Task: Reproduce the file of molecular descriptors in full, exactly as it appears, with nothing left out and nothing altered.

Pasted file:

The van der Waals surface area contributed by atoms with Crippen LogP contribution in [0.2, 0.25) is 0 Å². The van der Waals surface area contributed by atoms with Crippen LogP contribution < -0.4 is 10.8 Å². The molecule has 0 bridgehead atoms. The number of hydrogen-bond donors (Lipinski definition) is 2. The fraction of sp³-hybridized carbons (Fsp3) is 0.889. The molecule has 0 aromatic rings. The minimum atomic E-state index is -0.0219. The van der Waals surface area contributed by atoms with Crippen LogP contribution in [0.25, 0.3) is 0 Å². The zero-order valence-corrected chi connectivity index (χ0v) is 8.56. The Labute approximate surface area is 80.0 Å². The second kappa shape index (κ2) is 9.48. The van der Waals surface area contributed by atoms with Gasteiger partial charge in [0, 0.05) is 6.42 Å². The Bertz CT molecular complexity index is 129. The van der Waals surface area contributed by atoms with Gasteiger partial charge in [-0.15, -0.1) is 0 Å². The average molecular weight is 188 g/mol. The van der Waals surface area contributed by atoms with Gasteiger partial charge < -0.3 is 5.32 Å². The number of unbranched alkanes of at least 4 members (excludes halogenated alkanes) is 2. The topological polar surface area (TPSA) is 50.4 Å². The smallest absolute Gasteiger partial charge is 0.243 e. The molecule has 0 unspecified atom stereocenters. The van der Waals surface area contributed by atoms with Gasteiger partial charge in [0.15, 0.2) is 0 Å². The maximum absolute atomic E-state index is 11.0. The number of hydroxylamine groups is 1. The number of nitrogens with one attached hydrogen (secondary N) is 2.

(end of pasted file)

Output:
The van der Waals surface area contributed by atoms with Crippen LogP contribution in [0.2, 0.25) is 0 Å². The van der Waals surface area contributed by atoms with Crippen LogP contribution < -0.4 is 10.8 Å². The molecule has 0 bridgehead atoms. The number of hydrogen-bond donors (Lipinski definition) is 2. The fraction of sp³-hybridized carbons (Fsp3) is 0.889. The molecule has 0 aromatic rings. The minimum atomic E-state index is -0.0219. The van der Waals surface area contributed by atoms with Crippen LogP contribution in [0.25, 0.3) is 0 Å². The zero-order valence-corrected chi connectivity index (χ0v) is 8.56. The Labute approximate surface area is 80.0 Å². The second kappa shape index (κ2) is 9.48. The van der Waals surface area contributed by atoms with Gasteiger partial charge in [0, 0.05) is 6.42 Å². The Bertz CT molecular complexity index is 129. The van der Waals surface area contributed by atoms with Gasteiger partial charge in [-0.15, -0.1) is 0 Å². The average molecular weight is 188 g/mol. The van der Waals surface area contributed by atoms with Gasteiger partial charge < -0.3 is 5.32 Å². The number of unbranched alkanes of at least 4 members (excludes halogenated alkanes) is 2. The topological polar surface area (TPSA) is 50.4 Å². The smallest absolute Gasteiger partial charge is 0.243 e. The molecule has 0 unspecified atom stereocenters. The van der Waals surface area contributed by atoms with Gasteiger partial charge in [0.15, 0.2) is 0 Å². The maximum absolute atomic E-state index is 11.0. The number of hydroxylamine groups is 1. The number of nitrogens with one attached hydrogen (secondary N) is 2.